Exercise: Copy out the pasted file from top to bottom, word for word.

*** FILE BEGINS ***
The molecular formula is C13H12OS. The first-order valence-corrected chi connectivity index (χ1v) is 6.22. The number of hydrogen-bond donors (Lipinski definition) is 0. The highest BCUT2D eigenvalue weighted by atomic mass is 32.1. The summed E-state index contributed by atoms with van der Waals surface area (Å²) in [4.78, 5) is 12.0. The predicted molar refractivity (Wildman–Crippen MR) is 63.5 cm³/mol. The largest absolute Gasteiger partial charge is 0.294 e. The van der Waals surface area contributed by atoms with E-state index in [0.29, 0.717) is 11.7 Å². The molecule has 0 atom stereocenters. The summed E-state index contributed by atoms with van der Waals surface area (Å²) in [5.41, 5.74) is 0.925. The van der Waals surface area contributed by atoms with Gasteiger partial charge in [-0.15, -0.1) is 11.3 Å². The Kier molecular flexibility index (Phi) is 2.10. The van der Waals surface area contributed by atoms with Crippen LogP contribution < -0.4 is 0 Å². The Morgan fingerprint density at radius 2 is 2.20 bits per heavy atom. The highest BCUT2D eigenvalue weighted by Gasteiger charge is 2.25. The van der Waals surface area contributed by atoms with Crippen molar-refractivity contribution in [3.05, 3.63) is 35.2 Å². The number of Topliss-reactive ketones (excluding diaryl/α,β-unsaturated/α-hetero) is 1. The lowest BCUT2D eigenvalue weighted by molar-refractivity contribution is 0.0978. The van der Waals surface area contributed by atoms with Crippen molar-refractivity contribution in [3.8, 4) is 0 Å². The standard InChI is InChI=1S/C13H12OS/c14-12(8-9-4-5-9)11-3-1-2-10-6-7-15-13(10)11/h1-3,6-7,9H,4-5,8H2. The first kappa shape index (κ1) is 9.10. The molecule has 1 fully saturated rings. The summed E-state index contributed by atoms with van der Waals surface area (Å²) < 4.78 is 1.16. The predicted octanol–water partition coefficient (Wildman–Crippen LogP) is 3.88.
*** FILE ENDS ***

The molecular formula is C13H12OS. The first-order valence-corrected chi connectivity index (χ1v) is 6.22. The number of hydrogen-bond donors (Lipinski definition) is 0. The highest BCUT2D eigenvalue weighted by atomic mass is 32.1. The summed E-state index contributed by atoms with van der Waals surface area (Å²) in [4.78, 5) is 12.0. The predicted molar refractivity (Wildman–Crippen MR) is 63.5 cm³/mol. The largest absolute Gasteiger partial charge is 0.294 e. The van der Waals surface area contributed by atoms with E-state index in [0.29, 0.717) is 11.7 Å². The molecule has 0 atom stereocenters. The summed E-state index contributed by atoms with van der Waals surface area (Å²) in [5.41, 5.74) is 0.925. The van der Waals surface area contributed by atoms with Gasteiger partial charge in [-0.15, -0.1) is 11.3 Å². The Kier molecular flexibility index (Phi) is 2.10. The van der Waals surface area contributed by atoms with Crippen LogP contribution < -0.4 is 0 Å². The Morgan fingerprint density at radius 2 is 2.20 bits per heavy atom. The highest BCUT2D eigenvalue weighted by Gasteiger charge is 2.25. The van der Waals surface area contributed by atoms with Crippen molar-refractivity contribution in [3.05, 3.63) is 35.2 Å². The number of Topliss-reactive ketones (excluding diaryl/α,β-unsaturated/α-hetero) is 1. The lowest BCUT2D eigenvalue weighted by molar-refractivity contribution is 0.0978. The van der Waals surface area contributed by atoms with Crippen molar-refractivity contribution in [3.8, 4) is 0 Å². The standard InChI is InChI=1S/C13H12OS/c14-12(8-9-4-5-9)11-3-1-2-10-6-7-15-13(10)11/h1-3,6-7,9H,4-5,8H2. The first kappa shape index (κ1) is 9.10. The molecule has 1 fully saturated rings. The summed E-state index contributed by atoms with van der Waals surface area (Å²) < 4.78 is 1.16. The predicted octanol–water partition coefficient (Wildman–Crippen LogP) is 3.88.